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Mark Hutchinson
Senior Lecturer and Course leader, MA in Music: Piano Studies



Mark Hutchinson studied music to doctoral level at the University of York, specialising in composition, contemporary music and music analysis, as well as performing widely as an piano accompanist and oboist. His book Coherence in New Music: Experience, Aesthetics, Analysis (Ashgate, 2016) uses creative metaphors and ideas taken from a variety of different disciplines to analyse recent music from the classical tradition. Mark leads the Piano Studies pathway of the MA in Music at the University of York, helping exceptional pianists to enrich their performances through a broader understanding of questions of context, history and form. He also runs the University Piano Ensemble, and serves as an accompanist for recitals at undergraduate, MA and doctoral level.

Outside of his teaching and research he is active as a piano accompanist: he has played within the Late Music concert series in York, and the University of York concert series, as well as accompanying numerous student recitals and diplomas for ABRSM and Trinity/Guildhall. 



  • Analysis of 20th and 21st-century music 
  • Relationships between music, literature and philosophy 
  • Henri Dutilleux, Tōru Takemitsu, György Kurtág, Kaija Saariaho, Hans Zender, Thomas Adès
  • Musical borrowing and intertextual meaning


Full publications list


  • Coherence in New Music: Experience, Aesthetics, Analysis. London: Routledge, 2016.

Articles and book chapters

  • Partnership in Piano Duet Playing’ (with Elizabeth Haddon). In The Chamber Musician in the Twenty-First Century (ed. Mine Doğantan-Dack), 181–204. Basel: MDPI, 2022.
  • ‘‘Strange and Dead the Ghosts Appear’: Mythic Absence in Hölderlin, Adorno and Kurtág’. Chapter accepted for inclusion in forthcoming volume Intertextuality in Music since 1900 (ed. Paulo Ferreira de Castro and Federico Celestini). 
  • ‘Imagined Structures: Creative Approaches towards Teaching Musical Analysis’ (with Tim Howell). In Creative Teaching for Creative Learning in Higher Academic Music Education, edited by Liz Haddon and Pamela Burnard, 153–67. London: Routledge, 2016. 
  • ‘Empathy in Piano Duet Rehearsal and Performance’ (with Elizabeth Haddon). Empirical Music Review 10 (2015). 
  • ‘Dreams, Gardens, Mirrors: Layers of Narrative in Takemitsu’s Quotation of Dream’. Contemporary Music Review, 33.4 (2014): 428–446.
  • ‘Snapshots in Sound: Mystère de l’instant and the Legacy of Moment Form’. Contemporary Music Review, 29.5 (2011): 497–512.


  • Review of Erling E. Guldbrandsen and Julian Johnson (eds), Transformations of Musical Modernism (Cambridge UP, 2015). Tempo 70.279 (2017): 101–3. 
  • Review of Judy Lochhead, Reconceiving Structure in Contemporary Music (Routledge, 2016). Tempo 70.278 (2016): 104–8. 
  • Review of Huddersfield Contemporary Music Festival, http://airmail.calendar/2015-11-23%2012:00:00%20GMT. Tempo 70.276 (2016): 81–3.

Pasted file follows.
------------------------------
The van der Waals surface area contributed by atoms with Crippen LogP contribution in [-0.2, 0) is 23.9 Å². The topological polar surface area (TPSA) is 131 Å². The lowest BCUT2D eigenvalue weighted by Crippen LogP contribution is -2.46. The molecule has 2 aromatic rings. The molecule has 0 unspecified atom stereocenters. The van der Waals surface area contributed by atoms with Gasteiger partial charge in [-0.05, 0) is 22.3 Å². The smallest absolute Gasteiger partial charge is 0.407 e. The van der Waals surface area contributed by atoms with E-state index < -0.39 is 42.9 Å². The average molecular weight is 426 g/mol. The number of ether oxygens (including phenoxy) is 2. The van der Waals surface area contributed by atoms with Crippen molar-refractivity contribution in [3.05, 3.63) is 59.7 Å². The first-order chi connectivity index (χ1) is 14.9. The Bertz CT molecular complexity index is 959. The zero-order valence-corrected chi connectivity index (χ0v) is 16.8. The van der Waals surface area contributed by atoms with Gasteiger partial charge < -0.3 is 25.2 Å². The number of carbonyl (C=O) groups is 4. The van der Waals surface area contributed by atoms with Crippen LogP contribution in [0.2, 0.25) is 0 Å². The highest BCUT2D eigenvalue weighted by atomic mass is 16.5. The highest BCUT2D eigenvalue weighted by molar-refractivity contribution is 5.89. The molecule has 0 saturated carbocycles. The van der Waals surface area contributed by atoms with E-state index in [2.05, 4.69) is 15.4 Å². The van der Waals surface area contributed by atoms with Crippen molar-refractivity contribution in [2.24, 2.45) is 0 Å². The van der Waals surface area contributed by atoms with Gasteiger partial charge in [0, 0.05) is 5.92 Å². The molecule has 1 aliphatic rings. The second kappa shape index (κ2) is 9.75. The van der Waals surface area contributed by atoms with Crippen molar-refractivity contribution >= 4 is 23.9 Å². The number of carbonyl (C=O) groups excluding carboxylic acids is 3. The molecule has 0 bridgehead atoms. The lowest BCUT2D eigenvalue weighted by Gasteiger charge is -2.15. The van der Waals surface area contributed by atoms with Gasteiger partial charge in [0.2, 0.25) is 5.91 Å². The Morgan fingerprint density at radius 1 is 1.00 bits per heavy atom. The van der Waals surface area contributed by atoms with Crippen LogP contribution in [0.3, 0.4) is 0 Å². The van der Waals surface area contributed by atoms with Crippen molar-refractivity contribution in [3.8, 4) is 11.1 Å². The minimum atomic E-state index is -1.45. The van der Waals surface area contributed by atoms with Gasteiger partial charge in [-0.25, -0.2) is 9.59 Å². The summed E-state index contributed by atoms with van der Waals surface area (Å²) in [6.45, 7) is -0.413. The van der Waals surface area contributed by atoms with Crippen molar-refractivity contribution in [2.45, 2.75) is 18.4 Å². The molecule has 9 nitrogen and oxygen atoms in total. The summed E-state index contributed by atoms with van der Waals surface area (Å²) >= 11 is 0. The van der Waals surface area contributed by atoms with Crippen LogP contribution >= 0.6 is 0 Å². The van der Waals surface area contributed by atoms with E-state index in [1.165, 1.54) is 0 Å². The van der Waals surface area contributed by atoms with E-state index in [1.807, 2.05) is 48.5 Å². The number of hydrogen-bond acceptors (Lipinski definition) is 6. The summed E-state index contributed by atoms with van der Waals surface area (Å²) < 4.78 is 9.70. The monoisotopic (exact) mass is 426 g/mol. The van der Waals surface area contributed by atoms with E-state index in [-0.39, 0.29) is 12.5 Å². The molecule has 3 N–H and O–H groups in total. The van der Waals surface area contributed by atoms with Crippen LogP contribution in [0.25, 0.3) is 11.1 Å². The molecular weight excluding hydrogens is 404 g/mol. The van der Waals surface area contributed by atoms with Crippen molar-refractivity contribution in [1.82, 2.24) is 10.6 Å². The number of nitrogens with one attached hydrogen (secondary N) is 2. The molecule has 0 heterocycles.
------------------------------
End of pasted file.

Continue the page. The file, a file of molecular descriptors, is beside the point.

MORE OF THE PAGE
• Review of Jonathan Goldman, The Musical Language of Pierre Boulez: Writings and Compositions (Cambridge UP, 2014). Tempo 69.272 (2015): 94–6.

Conference papers and presentations

  • RMA Annual Conference, September 2020 (online): ‘Dialogues with Diabelli: style, memory and identity in Zender’s 33 Veränderungen über 33 Veränderungen’.
  • Spectralisms international conference, March 2017 (University of Oxford): ‘Stairways in the dark: sound, syntax and the sublime in Georg Friedrich Haas’s in vain’. 
  • Keeping Time? RMA study day, June 2016 (University of York): ‘Wandering through history: distorted temporalities in Zender’s Schubert’.
  • Composition seminar, February 2016 (University of York): ‘Tracing the night sky: coherent constellations in Dutilleux’s Ainsi la nuit’. 
  • Panel member at pre-concert table ronde, February 2016 (RCM, London), with Kenneth Hesketh, Caroline Potter and Caroline Rae: ‘Il faut tuer le père (mais on ne doit pas piétiner le cadavre): Dutilleux's Stylistic Journey’. 
  • Musical Modernity, the Beautiful and the Sublime, conference, October 2015 (University of Aberdeen): ‘Stairways in the dark: sound, syntax and the sublime in Georg Friedrich Haas’s in vain’. 
  • International Conference: Intertextuality in Music since 1900, March 2015 (Universidade Nova de Lisboa, Lisbon): ‘‘Strange and dead the ghosts appear’: mythic absence in Hölderlin and Kurtág’. 
  • Memory in Post-1980s Music: History, Form, Perception, RMA study day, February 2014 (University of York): ‘‘Immer ins Ungebundene gehet eine Sehnsucht’: mythic absence in Hölderlin and Kurtág’. 
  • Music and Empathy, SEMPRE study day, November 2013 (University of Hull): ‘Empathy in piano duet rehearsal’ (with Liz Haddon). 
  • International Conference on Music Since 1900, September 2013 (Liverpool Hope): ‘Strolling through a formal garden: shape and teleology in Tōru Takemitsu’s How slow the Wind’. 
  • With Four Hands: Music for Two Pianists, June 2013 (IMR, London): ‘Partners in Time: establishing a new duet partnership’ (with Elizabeth Haddon).
  • Creative Teaching for Creative Learning in Higher Academic Music Education, HEA seminar day, May 2013 (University of York): ‘Imagined structures: creative approaches towards teaching musical analysis’.



  • Programme Leader, BA Music
  • Approaching the Contemporary: Western art music after 1980 
  • On Late Style 
  • Performance coaching: pianists, duos/accompanists and woodwind
  • Musical Borrowing 


  • Course leader, MA in Music: Piano Studies

Contact details

Dr Mark Hutchinson
School of Arts and Creative Technologies
University of York
YO10 5GB

Tel: +44 (0)1904 32 6892